When discussing the tax consequences of charitable giving with a client, we usually advise, if possible and affordable, that they should make donations during their lifetime, rather than at death. The purpose of this advice is two-fold:
If you are not ready to make an outright gift during your lifetime, you may consider establishing a charitable remainder trust (CRT). With the CRT you can make a charitable contribution to the trust at any time. The assets in the trust will go to the charities of your choice after your death, but during the remainder of your lifetime you will retain income from the donated asset! Still, you are permitted to take an income-tax deduction for the year in which you make the donation.
Another vehicle for making charitable gifts, either during your life or subsequent to your death, is the charitable foundation. Although the benefits of foundations are significant, there are considerable administrative and regulatory requirements. Large foundations are subject to yearly audits. All foundations must file IRS Form 990 each year, which includes both financial and administrative information. Furthermore, there are restrictions on self-dealing, conflicts of interest, political activities, etc.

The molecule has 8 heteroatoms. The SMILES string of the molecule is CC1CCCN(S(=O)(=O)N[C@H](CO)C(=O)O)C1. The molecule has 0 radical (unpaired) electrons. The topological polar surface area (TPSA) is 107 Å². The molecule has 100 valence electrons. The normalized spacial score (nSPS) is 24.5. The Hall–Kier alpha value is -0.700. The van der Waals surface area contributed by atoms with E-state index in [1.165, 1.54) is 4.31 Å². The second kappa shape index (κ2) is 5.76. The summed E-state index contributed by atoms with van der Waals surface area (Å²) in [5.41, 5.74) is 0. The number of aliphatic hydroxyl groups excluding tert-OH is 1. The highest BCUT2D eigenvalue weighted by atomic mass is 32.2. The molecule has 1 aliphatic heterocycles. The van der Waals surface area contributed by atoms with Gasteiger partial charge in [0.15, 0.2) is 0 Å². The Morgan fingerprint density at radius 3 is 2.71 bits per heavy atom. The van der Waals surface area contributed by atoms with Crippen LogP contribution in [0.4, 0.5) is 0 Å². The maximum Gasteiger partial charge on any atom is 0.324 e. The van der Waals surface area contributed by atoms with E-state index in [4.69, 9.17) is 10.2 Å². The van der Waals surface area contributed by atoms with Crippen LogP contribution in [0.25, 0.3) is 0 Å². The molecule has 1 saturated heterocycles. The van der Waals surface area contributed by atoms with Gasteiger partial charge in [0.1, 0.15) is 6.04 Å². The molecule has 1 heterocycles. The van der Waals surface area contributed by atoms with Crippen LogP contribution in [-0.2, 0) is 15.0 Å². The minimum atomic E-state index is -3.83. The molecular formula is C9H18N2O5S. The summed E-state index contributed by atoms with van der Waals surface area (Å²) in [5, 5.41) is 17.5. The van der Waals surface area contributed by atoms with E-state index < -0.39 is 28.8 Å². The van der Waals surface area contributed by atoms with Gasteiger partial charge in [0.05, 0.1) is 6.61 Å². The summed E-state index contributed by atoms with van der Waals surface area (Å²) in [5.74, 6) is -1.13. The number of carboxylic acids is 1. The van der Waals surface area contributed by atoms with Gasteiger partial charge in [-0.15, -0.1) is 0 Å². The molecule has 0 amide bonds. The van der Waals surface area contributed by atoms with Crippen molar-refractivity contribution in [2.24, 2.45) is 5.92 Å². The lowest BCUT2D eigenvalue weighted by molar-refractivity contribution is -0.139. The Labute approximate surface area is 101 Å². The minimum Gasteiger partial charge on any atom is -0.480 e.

A way to enjoy many of the benefits of a charitable foundation while avoiding the administrative hassles is Donor-advised funds (DAF). DAFs are charitable accounts that you establish in your name (like naming your own foundation), but the funds are held by an organization such as a community foundation, university, religious federation, public charity, hospital, or trust company. Your DAF is a component of the organization, which administers the funds and makes the grants to charities.
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